Home » Motherhood – Nine Months vs. A Lifetime

Motherhood – Nine Months vs. A Lifetime

“You’re about ten meters dilatedit’s time to push! ” You grab hold onto your husband’s hand a little tighter. Take a deep breathand the labor process begins. This is a common everyday scenario that happens thousands of times a day in hospitals all over the world. Yet sometimes, women will never be able to go through this process, due to circumstances beyond their control. Imagine never being able to have a child. Imagine infertility. Month after month, dozens of negative pregnancy tests, hundreds of dollars, infinite heartaches. What is a couple to do? Who can they trust? What are their options?

One option that is becoming more and more popular in today’s society is surrogate motherhood. Why? Some believe it is because of the continuous decreasing numbers of adoptable infants, especially healthy Caucasian infants. The advantage of surrogacy is that the child is usually related to one of the intended parents and can be the product of both genetic parents. Yet the reason that many Americans don’t look for this as an option first is because of the large percentage of unsuccessful cases. A majority of the negative feelings towards surrogacy is mainly due to the uncertainty of the outcome.

There is not a 100% guarantee that everything will work out as planned. There are many controversial topics surrounding surrogate motherhood. One is whether or not the surrogate mother has the right to change her mind, that is, to keep the baby. Take a look at adoption for a minute, although the two may be extremely different. In adoption the mother has usually become involuntarily pregnant, while in surrogacy, the pregnancy is voluntary. Yet whom would you consider the true mother of the child? The mother who gave birth yet, chose to give the child up, or the one who has raised him/her? To me, the answer is simple.

The couple who adopted the child is the “true” mother and father, and in most cases, the adopted child would say the same. On the other hand, who decides which woman gains the title of true mother? “Do we define a true mother the woman who gives physical birth or a child, or the woman who spends her life shaping this baby into and individual. This question is a hard one to answer because most of the stipulations have double standards. Yet when it comes down to it, to “investigating” the circumstances a little closer, it can be stated that no matter who gives birth to the child, the one who raises it and cares for it can be called its mother.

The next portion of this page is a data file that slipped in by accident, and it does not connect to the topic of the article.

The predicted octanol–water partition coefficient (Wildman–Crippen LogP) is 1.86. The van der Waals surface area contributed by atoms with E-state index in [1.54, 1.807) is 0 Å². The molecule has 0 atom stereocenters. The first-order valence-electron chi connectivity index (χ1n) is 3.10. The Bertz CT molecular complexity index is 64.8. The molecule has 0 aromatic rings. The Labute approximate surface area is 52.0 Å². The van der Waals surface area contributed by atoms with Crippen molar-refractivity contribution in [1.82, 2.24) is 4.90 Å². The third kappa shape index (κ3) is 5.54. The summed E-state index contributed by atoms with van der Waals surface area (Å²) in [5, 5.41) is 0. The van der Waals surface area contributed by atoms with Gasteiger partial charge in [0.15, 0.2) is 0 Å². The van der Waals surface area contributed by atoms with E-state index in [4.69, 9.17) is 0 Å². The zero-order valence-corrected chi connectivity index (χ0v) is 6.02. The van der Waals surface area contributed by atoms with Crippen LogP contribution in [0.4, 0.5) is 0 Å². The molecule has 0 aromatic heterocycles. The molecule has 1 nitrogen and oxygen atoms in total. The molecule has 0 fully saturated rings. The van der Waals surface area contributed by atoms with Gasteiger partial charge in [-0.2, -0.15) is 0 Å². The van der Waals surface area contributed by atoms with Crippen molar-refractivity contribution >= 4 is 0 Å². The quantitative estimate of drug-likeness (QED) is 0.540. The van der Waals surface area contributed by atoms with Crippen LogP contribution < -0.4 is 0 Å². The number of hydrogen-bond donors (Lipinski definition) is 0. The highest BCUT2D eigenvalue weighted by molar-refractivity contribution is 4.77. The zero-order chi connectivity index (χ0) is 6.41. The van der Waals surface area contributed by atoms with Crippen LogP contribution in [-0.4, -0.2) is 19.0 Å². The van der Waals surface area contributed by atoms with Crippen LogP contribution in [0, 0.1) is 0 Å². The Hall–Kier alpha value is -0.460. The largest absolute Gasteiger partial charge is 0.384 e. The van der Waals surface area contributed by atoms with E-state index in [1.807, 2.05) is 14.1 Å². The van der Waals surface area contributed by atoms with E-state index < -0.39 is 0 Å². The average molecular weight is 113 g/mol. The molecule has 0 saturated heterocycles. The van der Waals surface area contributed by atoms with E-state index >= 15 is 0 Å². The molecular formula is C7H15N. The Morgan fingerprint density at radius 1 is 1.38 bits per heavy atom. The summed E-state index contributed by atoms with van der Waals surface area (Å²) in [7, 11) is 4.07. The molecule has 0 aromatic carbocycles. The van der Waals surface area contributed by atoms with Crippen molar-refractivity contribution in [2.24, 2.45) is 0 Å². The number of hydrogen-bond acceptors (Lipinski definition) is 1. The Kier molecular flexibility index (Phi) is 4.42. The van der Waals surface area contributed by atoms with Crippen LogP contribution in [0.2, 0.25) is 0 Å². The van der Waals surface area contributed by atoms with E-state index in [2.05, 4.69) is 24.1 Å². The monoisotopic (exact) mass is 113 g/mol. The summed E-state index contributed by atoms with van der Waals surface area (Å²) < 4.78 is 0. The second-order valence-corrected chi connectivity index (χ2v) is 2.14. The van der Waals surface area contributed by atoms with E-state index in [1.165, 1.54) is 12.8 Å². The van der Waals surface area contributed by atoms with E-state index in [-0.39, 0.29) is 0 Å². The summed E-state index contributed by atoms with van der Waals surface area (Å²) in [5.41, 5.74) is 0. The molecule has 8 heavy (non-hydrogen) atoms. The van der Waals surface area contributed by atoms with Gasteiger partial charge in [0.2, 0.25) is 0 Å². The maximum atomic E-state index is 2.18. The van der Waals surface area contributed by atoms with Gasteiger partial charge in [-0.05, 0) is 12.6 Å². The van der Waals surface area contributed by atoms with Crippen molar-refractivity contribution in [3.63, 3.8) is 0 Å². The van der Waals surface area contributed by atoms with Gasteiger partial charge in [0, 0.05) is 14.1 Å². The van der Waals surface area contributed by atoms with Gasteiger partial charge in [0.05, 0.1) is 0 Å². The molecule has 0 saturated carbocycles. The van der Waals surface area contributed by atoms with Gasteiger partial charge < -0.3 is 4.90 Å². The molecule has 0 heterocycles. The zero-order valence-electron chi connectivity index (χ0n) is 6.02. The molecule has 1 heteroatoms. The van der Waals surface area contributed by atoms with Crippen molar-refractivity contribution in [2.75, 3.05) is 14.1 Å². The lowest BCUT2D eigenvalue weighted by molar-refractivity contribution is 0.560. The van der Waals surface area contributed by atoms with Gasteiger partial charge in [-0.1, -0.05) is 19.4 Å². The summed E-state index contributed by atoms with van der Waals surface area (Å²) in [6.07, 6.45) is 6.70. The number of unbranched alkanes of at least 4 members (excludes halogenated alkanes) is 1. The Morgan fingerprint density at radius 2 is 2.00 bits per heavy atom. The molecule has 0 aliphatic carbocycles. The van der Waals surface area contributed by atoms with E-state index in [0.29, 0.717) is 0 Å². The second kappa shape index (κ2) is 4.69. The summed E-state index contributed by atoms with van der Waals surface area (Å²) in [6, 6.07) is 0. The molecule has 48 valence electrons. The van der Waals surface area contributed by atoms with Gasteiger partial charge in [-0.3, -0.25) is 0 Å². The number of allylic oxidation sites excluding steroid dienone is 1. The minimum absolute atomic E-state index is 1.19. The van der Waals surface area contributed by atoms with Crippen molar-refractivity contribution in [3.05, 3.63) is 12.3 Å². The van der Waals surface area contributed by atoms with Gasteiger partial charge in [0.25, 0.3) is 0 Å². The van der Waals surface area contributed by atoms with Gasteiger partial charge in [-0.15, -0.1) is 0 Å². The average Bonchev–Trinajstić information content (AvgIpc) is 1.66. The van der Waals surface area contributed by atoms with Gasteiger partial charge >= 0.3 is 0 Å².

The word “Mother” can have a lot of different meanings to different people. For some, their grandmother may be considered their mother, or maybe their aunt or close family friend. Because someone came from within a woman, it does not constitute her, nor does it automatically give her the right to be called the mother of the child. Of course they are the biological parent. Yet “mother” holds a higher meaning. If a woman has a child and then abandons itwhat kind of woman is that? She’s certainly not a mother by any means.

Webster’s Dictionary defines “mother” as: a female parent; a woman in authority; an old or elderly woman. Yet, I define a mother as someone who is there for you always, someone who is up with you in the middle of the night when you don’t feel well, someone who is there to wipe the tears streaming down your face, and there to place the band-aid on your knee after you have fallen on the ground, someone who gives you advice, cares, nourishes, loves, protects, hugs, kisses, someone you can look up to and say, “that’s who I want to be when I grow up.